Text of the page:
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  1. #1
    Join Date
    Dec. 22, 2008
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    Eugene OR
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    63

    Default Pulling shoes in winter, your thoughts?

    I got my mare in February, she had very flat hooves and was bare foot. I put shoes on her in April, originally steel. They were too heavy for her so with the next shoeing, we switched to aluminum. Her hooves are looking amazing right now, but I am starting to run into money issues and was debating about pulling her shoes for the winter with the next shoeing. She was barefoot for the 8 years of her life before she wandered into mine. Her work load isn't very heavy right now, we are mostly working on her dressage skills. Because of school she is only being worked 4 days a week. (hopefully this will change after this semester.)

    What are your thoughts for pulling shoes in winter?



  2. #2
    Join Date
    Jun. 29, 2009
    Location
    Massachusetts
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    410

    Default

    I recently pulled my geldings shoes. He had pads on the front also. He is getting the rest of the year off. I longed him yesterday for a few minutes and he is a bit ouchy up front. Hope he toughens up before the ground freezes.



  3. #3
    Join Date
    Sep. 7, 2009
    Location
    Lexington, KY
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    I don't pull shoes unless they're going to be out of work. Not fair to the horse and potentially can cost you more than shoes if they're feet fall apart.

    For the ouchy horse, I would use turpentine for a couple of weeks to toughen his soles up.



  4. #4
    Join Date
    Jul. 25, 2003
    Location
    Boston Area
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    8,387

    Default

    I pulled my horse's shoes about 3 weeks ago. Actually, he did a good job of pulling one of his front shoes out hunting and basically left very little wall to nail to, so I opted to take him barefoot while the ground was still soft.

    I've been hunting him in front hoof boots and he's been doing fine. He's turned out barefoot and he's had no bruising and very little chipping. I've been treating his hooves with Life Data Hoof Disinfectant which has iodine and tea tree oil in it.

    I had planned to pull his shoes anyway. In the spring he'd been in a field with a tremendous amount of mud and the wet/dry cycling left him with hoof issues.

    You might consider investing in some hoof boots for the front to help your horse through the transition if you go that route.
    Equine Ink - My soapbox for equestrian writings & reviews.
    EquestrianHow2 - Operating instructions for your horse.



  5. #5
    Join Date
    Aug. 30, 2007
    Location
    Illinois, USA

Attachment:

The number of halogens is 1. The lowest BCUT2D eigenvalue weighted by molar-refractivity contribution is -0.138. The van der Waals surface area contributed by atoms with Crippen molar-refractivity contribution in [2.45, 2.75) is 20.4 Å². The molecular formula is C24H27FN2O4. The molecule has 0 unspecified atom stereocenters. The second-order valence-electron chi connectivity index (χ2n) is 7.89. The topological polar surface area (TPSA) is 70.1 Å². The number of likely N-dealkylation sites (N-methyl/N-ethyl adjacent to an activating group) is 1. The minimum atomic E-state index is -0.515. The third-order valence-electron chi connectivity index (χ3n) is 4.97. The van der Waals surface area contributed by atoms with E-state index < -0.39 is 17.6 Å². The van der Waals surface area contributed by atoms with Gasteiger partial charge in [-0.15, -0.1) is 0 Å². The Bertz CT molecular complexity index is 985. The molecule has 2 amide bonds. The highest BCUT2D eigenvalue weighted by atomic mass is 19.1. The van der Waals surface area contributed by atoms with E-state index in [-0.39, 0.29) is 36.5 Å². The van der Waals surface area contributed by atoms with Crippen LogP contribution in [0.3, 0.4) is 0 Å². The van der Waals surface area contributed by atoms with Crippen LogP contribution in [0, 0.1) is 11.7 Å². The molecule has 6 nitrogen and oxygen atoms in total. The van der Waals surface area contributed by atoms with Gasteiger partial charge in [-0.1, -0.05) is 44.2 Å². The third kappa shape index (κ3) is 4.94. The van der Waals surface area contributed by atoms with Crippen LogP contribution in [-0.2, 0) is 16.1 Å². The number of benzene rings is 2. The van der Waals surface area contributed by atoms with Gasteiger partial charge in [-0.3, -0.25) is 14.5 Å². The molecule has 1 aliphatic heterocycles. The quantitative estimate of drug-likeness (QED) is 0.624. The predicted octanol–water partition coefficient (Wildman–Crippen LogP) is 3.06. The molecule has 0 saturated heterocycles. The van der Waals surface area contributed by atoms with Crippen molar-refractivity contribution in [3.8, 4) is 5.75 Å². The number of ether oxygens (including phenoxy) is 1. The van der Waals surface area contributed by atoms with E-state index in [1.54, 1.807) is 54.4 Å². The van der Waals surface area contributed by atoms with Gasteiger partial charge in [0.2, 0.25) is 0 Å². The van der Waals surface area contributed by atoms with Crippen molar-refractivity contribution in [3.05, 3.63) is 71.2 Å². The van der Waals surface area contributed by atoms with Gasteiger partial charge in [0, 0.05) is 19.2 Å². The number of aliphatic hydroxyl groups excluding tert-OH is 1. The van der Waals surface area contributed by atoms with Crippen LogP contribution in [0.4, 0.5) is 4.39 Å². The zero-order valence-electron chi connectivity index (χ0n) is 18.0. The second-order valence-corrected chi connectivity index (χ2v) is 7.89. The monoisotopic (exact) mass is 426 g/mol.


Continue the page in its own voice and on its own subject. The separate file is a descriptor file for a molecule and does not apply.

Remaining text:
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    8,209

    Default

    Funny this thread pops up, as I plan on leaving my mare shod this winter for the first time. I almost always pulled shoes for winter, but she's made it clear in order to be comfortable riding on gravel and pavement, shoes are a necessity.

    I'll add snow pads and perhaps borium as needed, the farrier can make that decision for me. I'm hoping to do rim snow pads, as the "bubble" full pads seem like they're much riskier for thrush. Do most farriers routinely carry the snow rim pads with them? I'm unsure.
    Tell a Gelding. Ask a Stallion. Discuss it with a Mare... Pray if it's a Pony!



  6. #6
    Join Date
    Jan. 16, 2002
    Location
    West Coast of Michigan
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    36,321

    Default

    I virtually always pull shoes in the winter unless the horse clearly can't do without them. Up here we get tons of snow and unless you use snowball pads, barefoot is by far the safest. So off the shoes come in November, and back on they go in March/April for the ones that are working and/or need shoes. I ride less in the winter and virtually always in an indoor, so it's not been a problem for me. This year I have a new horse who needs pads in front, so his fronts will stay on with pads, whereas the backs will probably come off next month.
    Click here before you buy.



  7. #7
    Join Date
    Sep. 15, 2008
    Location
    Utah
    Posts
    363

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    When i used to shoe my horses, I always pulled the shoes in November and put them back on in April.

    I ride all winter and my horses do just fine riding barefoot on snow. I think it's good for the horses to have time with out shoes. And winter is the easiest time for that. I don't ride as much as summer and the rocks along the trails are covered in snow.